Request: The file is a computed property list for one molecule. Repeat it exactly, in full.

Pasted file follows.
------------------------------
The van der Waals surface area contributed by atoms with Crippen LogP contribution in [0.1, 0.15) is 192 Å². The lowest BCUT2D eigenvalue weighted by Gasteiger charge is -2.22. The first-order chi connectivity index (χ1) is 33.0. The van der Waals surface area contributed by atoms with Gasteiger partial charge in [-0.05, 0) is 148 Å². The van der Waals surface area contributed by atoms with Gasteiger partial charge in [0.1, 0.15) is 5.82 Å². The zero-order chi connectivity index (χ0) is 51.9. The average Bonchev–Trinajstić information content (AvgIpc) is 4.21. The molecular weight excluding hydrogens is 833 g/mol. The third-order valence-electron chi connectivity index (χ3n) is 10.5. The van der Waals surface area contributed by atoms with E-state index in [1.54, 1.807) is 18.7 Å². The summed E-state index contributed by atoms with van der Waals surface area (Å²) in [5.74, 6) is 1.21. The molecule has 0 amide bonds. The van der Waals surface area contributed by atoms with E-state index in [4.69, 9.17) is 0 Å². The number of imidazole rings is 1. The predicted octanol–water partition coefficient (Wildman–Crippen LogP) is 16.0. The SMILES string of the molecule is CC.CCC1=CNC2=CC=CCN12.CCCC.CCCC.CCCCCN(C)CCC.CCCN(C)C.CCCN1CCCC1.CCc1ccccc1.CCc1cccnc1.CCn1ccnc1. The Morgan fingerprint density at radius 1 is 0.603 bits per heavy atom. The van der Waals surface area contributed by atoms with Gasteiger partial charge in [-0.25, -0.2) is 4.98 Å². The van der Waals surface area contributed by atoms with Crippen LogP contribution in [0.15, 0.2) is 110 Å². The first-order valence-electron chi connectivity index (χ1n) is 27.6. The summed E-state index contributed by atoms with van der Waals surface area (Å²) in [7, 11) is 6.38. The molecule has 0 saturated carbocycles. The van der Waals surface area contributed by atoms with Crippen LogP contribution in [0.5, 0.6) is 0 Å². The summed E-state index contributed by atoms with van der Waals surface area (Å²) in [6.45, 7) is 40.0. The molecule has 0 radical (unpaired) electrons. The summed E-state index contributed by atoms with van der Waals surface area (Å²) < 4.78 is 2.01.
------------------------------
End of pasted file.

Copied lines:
The van der Waals surface area contributed by atoms with Crippen LogP contribution in [0.1, 0.15) is 192 Å². The lowest BCUT2D eigenvalue weighted by Gasteiger charge is -2.22. The first-order chi connectivity index (χ1) is 33.0. The van der Waals surface area contributed by atoms with Gasteiger partial charge in [-0.05, 0) is 148 Å². The van der Waals surface area contributed by atoms with Gasteiger partial charge in [0.1, 0.15) is 5.82 Å². The zero-order chi connectivity index (χ0) is 51.9. The average Bonchev–Trinajstić information content (AvgIpc) is 4.21. The molecular weight excluding hydrogens is 833 g/mol. The third-order valence-electron chi connectivity index (χ3n) is 10.5. The van der Waals surface area contributed by atoms with E-state index in [1.54, 1.807) is 18.7 Å². The summed E-state index contributed by atoms with van der Waals surface area (Å²) in [5.74, 6) is 1.21. The molecule has 0 amide bonds. The van der Waals surface area contributed by atoms with E-state index in [4.69, 9.17) is 0 Å². The number of imidazole rings is 1. The predicted octanol–water partition coefficient (Wildman–Crippen LogP) is 16.0. The SMILES string of the molecule is CC.CCC1=CNC2=CC=CCN12.CCCC.CCCC.CCCCCN(C)CCC.CCCN(C)C.CCCN1CCCC1.CCc1ccccc1.CCc1cccnc1.CCn1ccnc1. The Morgan fingerprint density at radius 1 is 0.603 bits per heavy atom. The van der Waals surface area contributed by atoms with Gasteiger partial charge in [-0.25, -0.2) is 4.98 Å². The van der Waals surface area contributed by atoms with Crippen LogP contribution in [0.15, 0.2) is 110 Å². The first-order valence-electron chi connectivity index (χ1n) is 27.6. The summed E-state index contributed by atoms with van der Waals surface area (Å²) in [7, 11) is 6.38. The molecule has 0 saturated carbocycles. The van der Waals surface area contributed by atoms with Crippen LogP contribution in [0.5, 0.6) is 0 Å². The summed E-state index contributed by atoms with van der Waals surface area (Å²) in [6.45, 7) is 40.0. The molecule has 0 radical (unpaired) electrons. The summed E-state index contributed by atoms with van der Waals surface area (Å²) < 4.78 is 2.01.